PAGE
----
The following circumstance may serve to strengthen Mr. Steevens's opinion: When the fictitious Sebastian made his appearance in Europe, he came to a conference with the Conde de Lemos; to whom, after the first exchange of civilities, he said, "Conde de Lemos, be covered." And being asked, by that nobleman, by what pretences he laid claim to the superiority expressed by such permission, he replied, "I do it by right of my birth; I am Sebastian." JOHNSON.



I believe, the author meant no more than that Cæsar should desire Antony to be seated: "Sit." To this Antony replies, Be you, sir, seated first : Sit, sir." "Nay, then," rejoins Cæsar, you stand on ceremony, to put an end to farther talk on a matter of so little moment, I will take my seat.-However, I have too much respect for the two preceding editors, to set my judgment above their concurring opinions, and therefore have left the note of admiration placed by Mr. Steevens at the end of Antony's speech, undisturbed. MALONE.


What was❜t to you?

My being in Egypt, Cæsar,

CES. No more than my residing here at Rome Might be to you in Egypt: Yet, if you there

Did practise on my state*,
Might be my question 3.


your being in Egypt

How intend you, practis'd?

CES. You may be pleas'd to catch at mine in


By what did here befal me. Your wife, and brother,

Made wars upon me; and their contestation Was theme for you, you were the word of war 6.

4 Did PRACTISE on my state.] To practise means to employ unwarrantable arts or stratagems. So, in The Tragedie of Antonie, done into English by the Countess of Pembroke, 1595:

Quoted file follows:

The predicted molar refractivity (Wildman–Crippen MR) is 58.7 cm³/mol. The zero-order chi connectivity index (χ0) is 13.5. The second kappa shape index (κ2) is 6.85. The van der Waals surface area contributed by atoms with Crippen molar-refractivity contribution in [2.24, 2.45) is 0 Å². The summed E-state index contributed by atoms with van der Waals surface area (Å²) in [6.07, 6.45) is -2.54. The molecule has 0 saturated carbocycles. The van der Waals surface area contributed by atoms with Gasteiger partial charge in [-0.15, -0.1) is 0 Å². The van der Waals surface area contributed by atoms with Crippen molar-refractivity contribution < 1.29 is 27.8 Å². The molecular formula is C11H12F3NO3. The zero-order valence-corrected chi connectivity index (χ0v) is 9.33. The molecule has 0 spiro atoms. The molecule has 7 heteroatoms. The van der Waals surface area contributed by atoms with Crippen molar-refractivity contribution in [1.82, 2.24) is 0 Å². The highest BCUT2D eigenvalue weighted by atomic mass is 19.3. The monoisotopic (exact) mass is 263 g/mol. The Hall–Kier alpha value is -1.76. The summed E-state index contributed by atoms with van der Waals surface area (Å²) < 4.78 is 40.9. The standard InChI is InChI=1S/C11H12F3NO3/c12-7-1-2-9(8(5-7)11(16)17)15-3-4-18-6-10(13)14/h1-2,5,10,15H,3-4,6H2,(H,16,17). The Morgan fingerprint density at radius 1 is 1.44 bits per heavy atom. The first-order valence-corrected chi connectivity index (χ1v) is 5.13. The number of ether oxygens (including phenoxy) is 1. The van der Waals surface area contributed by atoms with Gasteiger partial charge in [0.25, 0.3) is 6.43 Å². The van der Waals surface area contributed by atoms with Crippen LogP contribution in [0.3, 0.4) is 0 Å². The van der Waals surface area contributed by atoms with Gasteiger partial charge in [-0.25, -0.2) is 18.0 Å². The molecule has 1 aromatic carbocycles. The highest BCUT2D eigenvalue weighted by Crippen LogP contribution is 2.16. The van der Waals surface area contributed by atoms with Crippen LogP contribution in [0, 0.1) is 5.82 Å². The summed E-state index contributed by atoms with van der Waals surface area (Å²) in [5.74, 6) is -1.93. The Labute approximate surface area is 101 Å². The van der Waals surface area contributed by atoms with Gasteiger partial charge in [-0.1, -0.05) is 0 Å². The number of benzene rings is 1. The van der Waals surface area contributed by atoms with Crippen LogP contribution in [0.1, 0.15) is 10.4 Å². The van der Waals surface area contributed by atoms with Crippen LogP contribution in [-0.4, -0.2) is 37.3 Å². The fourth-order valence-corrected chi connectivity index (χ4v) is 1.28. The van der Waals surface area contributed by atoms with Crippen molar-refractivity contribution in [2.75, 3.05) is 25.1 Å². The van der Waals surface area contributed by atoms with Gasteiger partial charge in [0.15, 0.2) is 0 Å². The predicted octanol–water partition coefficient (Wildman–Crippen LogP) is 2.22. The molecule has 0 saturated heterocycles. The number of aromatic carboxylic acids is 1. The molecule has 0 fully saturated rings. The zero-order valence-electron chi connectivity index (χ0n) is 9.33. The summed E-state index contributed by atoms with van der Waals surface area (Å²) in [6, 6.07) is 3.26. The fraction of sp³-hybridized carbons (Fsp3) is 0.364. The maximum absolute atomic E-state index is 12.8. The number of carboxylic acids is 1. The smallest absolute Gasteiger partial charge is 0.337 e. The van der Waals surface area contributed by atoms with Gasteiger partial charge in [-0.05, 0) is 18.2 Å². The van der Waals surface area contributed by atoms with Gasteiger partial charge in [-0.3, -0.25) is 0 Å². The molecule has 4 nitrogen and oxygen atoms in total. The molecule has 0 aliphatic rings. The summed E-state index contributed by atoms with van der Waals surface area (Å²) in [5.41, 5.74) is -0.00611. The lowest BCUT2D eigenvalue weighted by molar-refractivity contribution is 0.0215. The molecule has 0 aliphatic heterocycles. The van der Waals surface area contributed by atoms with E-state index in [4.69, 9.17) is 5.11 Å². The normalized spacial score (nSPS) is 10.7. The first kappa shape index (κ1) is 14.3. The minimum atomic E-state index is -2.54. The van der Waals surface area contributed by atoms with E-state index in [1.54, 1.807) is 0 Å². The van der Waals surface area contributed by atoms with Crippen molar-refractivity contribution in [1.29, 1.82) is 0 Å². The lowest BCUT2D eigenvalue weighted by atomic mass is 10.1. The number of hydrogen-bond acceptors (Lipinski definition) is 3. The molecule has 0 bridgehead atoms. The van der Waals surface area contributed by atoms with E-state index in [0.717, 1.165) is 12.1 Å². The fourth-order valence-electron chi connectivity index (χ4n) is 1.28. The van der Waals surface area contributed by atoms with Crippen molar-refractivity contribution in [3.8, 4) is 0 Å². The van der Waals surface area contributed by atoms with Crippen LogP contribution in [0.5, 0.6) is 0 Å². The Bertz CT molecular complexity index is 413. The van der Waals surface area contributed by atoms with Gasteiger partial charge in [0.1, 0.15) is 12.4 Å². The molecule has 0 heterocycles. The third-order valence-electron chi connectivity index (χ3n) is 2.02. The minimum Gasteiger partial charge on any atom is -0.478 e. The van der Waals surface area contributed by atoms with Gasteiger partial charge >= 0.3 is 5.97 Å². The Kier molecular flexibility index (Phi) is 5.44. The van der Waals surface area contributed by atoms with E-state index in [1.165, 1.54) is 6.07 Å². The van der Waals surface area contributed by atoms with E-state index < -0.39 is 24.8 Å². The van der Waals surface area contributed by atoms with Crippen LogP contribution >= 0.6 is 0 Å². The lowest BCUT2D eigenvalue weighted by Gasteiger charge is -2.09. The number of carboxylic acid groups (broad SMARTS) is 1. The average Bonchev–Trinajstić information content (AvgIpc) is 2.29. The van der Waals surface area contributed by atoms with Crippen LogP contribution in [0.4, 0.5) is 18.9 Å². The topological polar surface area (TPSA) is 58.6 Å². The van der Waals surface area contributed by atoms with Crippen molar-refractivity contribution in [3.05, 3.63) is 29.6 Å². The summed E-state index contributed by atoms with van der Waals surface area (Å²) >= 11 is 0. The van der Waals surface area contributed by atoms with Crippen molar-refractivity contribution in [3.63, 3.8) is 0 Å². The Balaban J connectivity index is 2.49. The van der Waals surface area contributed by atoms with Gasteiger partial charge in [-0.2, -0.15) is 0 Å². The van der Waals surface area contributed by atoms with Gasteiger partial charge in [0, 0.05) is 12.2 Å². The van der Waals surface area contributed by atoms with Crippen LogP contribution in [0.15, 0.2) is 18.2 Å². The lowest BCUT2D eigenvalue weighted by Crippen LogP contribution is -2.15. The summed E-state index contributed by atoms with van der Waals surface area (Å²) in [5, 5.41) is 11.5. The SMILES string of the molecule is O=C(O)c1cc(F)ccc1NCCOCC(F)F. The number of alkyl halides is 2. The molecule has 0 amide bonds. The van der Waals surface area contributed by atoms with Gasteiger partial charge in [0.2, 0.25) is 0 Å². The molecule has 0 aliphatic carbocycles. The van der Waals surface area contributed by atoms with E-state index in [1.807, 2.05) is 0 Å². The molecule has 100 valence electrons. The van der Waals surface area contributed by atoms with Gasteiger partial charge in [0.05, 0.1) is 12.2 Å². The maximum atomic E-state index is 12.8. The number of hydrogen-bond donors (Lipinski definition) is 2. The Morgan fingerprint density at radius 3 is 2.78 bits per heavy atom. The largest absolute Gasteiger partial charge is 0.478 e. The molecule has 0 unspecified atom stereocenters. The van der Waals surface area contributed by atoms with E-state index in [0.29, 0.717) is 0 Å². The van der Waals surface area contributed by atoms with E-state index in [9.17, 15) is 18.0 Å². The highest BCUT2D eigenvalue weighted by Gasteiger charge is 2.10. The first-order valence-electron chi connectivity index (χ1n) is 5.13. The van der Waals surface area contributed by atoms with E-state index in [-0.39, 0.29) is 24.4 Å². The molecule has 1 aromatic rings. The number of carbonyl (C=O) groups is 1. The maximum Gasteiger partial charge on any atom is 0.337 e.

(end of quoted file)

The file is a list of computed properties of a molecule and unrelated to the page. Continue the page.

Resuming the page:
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-question-] i. e. My theme or subject of conversation. So again in this scene:


"Out of our question wipe him." MALONE.

their contestation

Was THEME for you, you were the word of war.] The only meaning of this can be, that the war, which Antony's wife and brother made upon Cæsar, was theme for Antony too to make war; or was the occasion why he did make war. But this is directly contrary to the context, which shows, Antony did neither encourage them to it, nor second them in it. We cannot doubt then, but the poet wrote:

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i. e. The pretence of the war was on your account, they took up arms in your name, and you were made the theme and subject of their insurrection. WARBURTON.

I am neither satisfied with the reading nor the emendation: them'd is, I think, a word unauthorised, and very harsh. Perhaps we may read :



their contestation

Had theme from you, you were the word of war,"